Serious organised crime (SOC), transnational corruption and illicit finance threaten national and global security and create vulnerabilities that undermine efforts to build resilient states, societies and economies – in the UK and around the world.
As the UK’s Integrated Review of Security, Defence, Development and Foreign Policy explains, ‘Overseas, SOC is a threat to international security and prosperity: it extends and exacerbates conflicts; undermines allies and partners’ stability; and inflicts the highest economic cost on the lowest-income countries'. Data from the UNODC shows how SOC kills as many people globally as all armed conflicts combined, far surpassing the numbers killed by terrorist violence. SOC acts as an enabler of state threats and terrorism, nationally and cross-border, and is itself fuelled by transnational corruption and illicit financial flows (IFFs). IFFs and economic crime act as enablers for organised crime groups (OCGs), terrorist and extremist groups, transnational corruption and kleptocracy and other malicious actors.
Lack of political will has been shown to be a key factor undermining counter-SOC, anti-corruption and anti-money laundering strategy and operations, and the UK’s Serious and Organised Crime Strategy sets out the intention to ‘drive up political will to address vulnerabilities in jurisdictions of risk, enhancing resilience and strengthening operational cooperation’.
SOC ACE uses a problem-led, politically informed approach, building on findings from the Anti-Corruption Evidence (ACE) research programme, funded by the UK’s Foreign, Commonwealth & Development Office (FCDO), and the University of Birmingham’s high impact research and global policy/practitioner engagement on Thinking and Working Politically (TWP).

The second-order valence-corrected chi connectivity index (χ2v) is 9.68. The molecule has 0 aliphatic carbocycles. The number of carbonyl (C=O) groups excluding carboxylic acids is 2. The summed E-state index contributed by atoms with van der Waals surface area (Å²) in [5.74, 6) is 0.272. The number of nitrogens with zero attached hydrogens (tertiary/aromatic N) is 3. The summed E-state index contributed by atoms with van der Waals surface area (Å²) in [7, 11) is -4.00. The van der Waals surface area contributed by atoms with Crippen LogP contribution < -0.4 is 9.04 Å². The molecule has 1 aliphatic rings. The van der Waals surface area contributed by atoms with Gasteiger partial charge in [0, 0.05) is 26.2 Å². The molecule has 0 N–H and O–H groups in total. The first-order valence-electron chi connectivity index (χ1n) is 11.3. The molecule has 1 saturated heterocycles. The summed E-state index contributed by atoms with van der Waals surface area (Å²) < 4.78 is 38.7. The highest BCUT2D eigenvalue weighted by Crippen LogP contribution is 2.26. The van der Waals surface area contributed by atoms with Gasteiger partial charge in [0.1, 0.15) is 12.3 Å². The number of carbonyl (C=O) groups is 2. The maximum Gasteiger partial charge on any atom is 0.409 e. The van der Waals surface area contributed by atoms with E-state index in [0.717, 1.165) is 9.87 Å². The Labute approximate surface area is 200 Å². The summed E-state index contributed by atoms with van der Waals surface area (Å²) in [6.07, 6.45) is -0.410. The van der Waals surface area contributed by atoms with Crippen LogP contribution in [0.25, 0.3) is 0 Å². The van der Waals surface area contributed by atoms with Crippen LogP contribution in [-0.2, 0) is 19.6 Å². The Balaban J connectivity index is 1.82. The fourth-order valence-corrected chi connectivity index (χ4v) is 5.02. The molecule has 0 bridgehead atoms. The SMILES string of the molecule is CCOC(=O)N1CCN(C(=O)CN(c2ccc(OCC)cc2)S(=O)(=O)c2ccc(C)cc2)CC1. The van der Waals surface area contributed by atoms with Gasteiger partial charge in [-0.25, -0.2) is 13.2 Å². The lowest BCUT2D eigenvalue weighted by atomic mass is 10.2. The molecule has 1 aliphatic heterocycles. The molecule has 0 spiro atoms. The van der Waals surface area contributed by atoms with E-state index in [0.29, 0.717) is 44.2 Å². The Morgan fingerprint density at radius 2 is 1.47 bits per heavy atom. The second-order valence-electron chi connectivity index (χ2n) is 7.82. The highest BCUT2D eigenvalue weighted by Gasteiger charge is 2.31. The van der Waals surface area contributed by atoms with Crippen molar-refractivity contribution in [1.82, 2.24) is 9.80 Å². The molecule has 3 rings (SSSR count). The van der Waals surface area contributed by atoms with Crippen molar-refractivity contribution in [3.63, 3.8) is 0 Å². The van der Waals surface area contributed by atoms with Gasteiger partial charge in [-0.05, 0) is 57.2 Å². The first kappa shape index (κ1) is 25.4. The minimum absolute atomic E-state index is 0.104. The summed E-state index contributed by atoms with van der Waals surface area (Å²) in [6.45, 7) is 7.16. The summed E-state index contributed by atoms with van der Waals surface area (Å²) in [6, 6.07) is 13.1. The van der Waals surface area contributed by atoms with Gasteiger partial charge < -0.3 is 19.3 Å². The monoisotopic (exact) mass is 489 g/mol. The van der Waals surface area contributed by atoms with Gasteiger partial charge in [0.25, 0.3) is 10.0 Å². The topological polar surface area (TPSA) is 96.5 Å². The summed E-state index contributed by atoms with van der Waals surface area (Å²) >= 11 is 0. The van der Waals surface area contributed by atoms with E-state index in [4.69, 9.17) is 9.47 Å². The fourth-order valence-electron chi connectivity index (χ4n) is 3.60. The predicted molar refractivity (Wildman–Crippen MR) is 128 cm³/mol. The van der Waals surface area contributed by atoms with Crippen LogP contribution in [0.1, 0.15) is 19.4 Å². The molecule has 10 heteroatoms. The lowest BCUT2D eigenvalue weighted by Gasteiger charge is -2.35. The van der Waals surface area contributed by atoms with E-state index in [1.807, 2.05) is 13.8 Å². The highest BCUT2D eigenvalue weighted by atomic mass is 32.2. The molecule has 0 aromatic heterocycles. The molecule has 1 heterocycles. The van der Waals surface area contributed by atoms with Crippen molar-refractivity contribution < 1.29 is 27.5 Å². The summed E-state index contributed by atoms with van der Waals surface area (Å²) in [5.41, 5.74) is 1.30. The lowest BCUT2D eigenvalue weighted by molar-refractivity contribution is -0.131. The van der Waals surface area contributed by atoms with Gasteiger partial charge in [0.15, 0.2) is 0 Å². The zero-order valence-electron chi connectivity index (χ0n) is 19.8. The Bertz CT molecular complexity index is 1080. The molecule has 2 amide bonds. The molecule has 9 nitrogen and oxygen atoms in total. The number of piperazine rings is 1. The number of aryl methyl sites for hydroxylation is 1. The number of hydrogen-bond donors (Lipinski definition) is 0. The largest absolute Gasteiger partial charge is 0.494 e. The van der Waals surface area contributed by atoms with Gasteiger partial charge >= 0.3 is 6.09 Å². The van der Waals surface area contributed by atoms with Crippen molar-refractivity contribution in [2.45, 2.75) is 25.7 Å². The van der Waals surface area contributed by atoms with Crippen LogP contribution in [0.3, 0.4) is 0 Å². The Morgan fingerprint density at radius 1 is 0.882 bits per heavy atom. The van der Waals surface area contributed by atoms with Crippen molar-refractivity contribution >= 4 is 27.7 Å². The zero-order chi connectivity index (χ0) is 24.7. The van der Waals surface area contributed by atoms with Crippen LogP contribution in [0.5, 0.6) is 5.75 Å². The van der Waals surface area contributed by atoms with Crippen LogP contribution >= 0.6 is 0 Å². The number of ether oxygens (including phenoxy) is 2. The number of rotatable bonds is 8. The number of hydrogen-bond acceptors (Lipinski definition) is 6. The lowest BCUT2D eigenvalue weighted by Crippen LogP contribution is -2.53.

The programme benefits from linkages with the university’s Institute for Global Innovation’s research cluster on 21st century transnational crime as well as the Centre for Crime, Justice and Policing.
The approach takes as its starting point – and adapts - the ACE framing principles:
- anti-SOC and Anti-Corruption, not just admiring the problem;
- problem-led, not starting with preconceived ideas about the ‘right’ solutions;
- real world priorities in sectors and geographies in which SOC, illicit finance and transnational corruption are part of, but rarely all of, the problem;
- Taking politics seriously, developing politically viable reforms and approaches in ways that are context-sensitive and avoid unintended consequences;
- thinking differently about prevention through better understanding the ways in which SOC and corruption provide solutions to the everyday problems people face that often have deep social, structural, economic and political roots, particularly in resource-scare environments;
- innovative approaches to testing and measuring the effects of anti-SOC, illicit finance and transnational corruption interventions;
- ‘nose to tail’ engagement with policy makers and practitioners – from research design through to implementation, delivery, communication and engagement.
SOC ACE has commissioned a number of research projects in this phase, details of which can be found in the drop-down menu below. In the coming months, please bookmark this website for news, events and publications. You can also follow us on Twitter: @SOCACE_Research